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Related to Flags: house flags

flag 1

1. A piece of cloth, usually rectangular, of distinctive color and design, used as a symbol, standard, signal, or emblem.
2. National or other allegiance, as symbolized by a flag: ships of the same flag.
3. A ship carrying the flag of an admiral; a flagship.
4. A marking device, such as a gummed strip of paper, attached to an object to attract attention or ease identification; a tab.
5. The masthead of a newspaper.
6. Music A cross stroke that halves the value of a note to which it is added.
7. A distinctively shaped or marked tail, as of a dog or deer.
8. Computers A variable or memory location that stores true-or-false, yes-or-no information.
tr.v. flagged, flag·ging, flags
1. To mark with a flag or flags for identification or ornamentation: flag a parade route; flagging parts of a manuscript for later review.
a. To signal with or as if with a flag.
b. To signal to stop: flag down a passing car.

[Origin unknown.]

flag 2

A plant, such as an iris or cattail, that has long sword-shaped leaves.

[Middle English flagge, reed, of Scandinavian origin.]

flag 3

intr.v. flagged, flag·ging, flags
To lose vigor or strength; weaken or diminish: The conversation flagged.

[Possibly of Scandinavian origin; akin to Old Norse flögra, to flap about.]

flag 4

A flagstone.
tr.v. flagged, flag·ging, flags
To pave with slabs of flagstone.

[Middle English flagge, piece of turf, from Old Norse flaga, slab of stone; see plāk- in Indo-European roots.]


pl n
(Zoology) rare the long feathers on the leg of a hawk or falcon


any of various types of signaling systems using flags, mechanical arms, etc. — semaphorist, n.semaphoric, semaphorical, adj.
a modified version of the semaphore, introduced at the end of the eighteenth century.
a standard bearer.
the study of flags and flag design. — vexillologist, n.vexillological, adj.
1. a military Standard or banner carried by ancient Roman troops.
2. the men serving under such a banner.


Common name for iris.
References in classic literature ?
It was very much like a merry-go-round tent, with open sides and gay flags flying from the poles.
Two little spotless flags were abroad, the one on a salient angle of the fort, and the other on the advanced battery of the besiegers; emblems of the truth which existed, not only to the acts, but it would seem, also, to the enmity of the combatants.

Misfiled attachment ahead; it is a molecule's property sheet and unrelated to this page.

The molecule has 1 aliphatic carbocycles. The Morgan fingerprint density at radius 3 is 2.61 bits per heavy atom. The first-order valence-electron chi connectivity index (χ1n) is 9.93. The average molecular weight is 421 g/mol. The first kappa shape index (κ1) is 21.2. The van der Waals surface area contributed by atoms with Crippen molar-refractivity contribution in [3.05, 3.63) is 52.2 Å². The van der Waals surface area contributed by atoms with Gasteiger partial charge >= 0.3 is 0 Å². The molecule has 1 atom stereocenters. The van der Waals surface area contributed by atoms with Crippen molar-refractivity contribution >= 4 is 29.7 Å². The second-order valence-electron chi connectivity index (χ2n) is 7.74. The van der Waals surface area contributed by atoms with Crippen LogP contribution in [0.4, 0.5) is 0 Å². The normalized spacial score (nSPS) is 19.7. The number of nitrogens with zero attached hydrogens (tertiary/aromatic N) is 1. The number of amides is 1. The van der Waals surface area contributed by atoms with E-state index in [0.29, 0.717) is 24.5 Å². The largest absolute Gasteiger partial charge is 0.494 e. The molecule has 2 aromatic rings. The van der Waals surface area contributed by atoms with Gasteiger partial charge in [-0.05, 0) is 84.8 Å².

The floor was of big stone flags laid in black and white squares, rather battered by age and use, and needing repair.
No wonder the grass grows up between the flags, and cattle are the only hedge- cutters.
Among pennons and flags bearing wounded hearts, burning hearts, bleeding hearts, bows and quivers, and all the commonplace emblems of the triumphs of Cupid, a blazoned inscription informed the spectators, that this seat of honour was designed for La Royne de la Beault
As the palace of the new king, or rather of the Princess Badoura, overlooked the harbour, she saw the ship entering it and asked what vessel it was coming in so gaily decked with flags, and was told that it was a ship from the Island of the Idolaters which yearly brought rich merchandise.
They could hear him drag his chair on the flags, and chuckle--
There is a mythical story of a wonderful speaking-trumpet possessed by Alexander the Great, by which he could call a soldier who was ten miles distant; but there was probably no substitute for the human voice except flags and beacon-fires, or any faster method of travel than the gait of a horse or a camel across ungraded plains.
But in the middle of the discourse, it being not very much to his taste, Sancho had turned aside out of the road to beg a little milk from some shepherds, who were milking their ewes hard by; and just as the gentleman, highly pleased, was about to renew the conversation, Don Quixote, raising his head, perceived a cart covered with royal flags coming along the road they were travelling; and persuaded that this must be some new adventure, he called aloud to Sancho to come and bring him his helmet.
At this Will Scarlet bit his lip, but said no word, while the crowd shouted and waved yellow flags for very joy that the King's man had overcome the outlaw.
She did not commit the folly of depreciating herself; on the contrary, she set every sail bravely, ran up all her flags, assumed the bearing of the queen of Alencon, and boasted of her excellent preserves.
The sky was black with naval vessels and private and public pleasure craft, flying long streamers of gay-colored silks, and banners and flags of odd and picturesque design.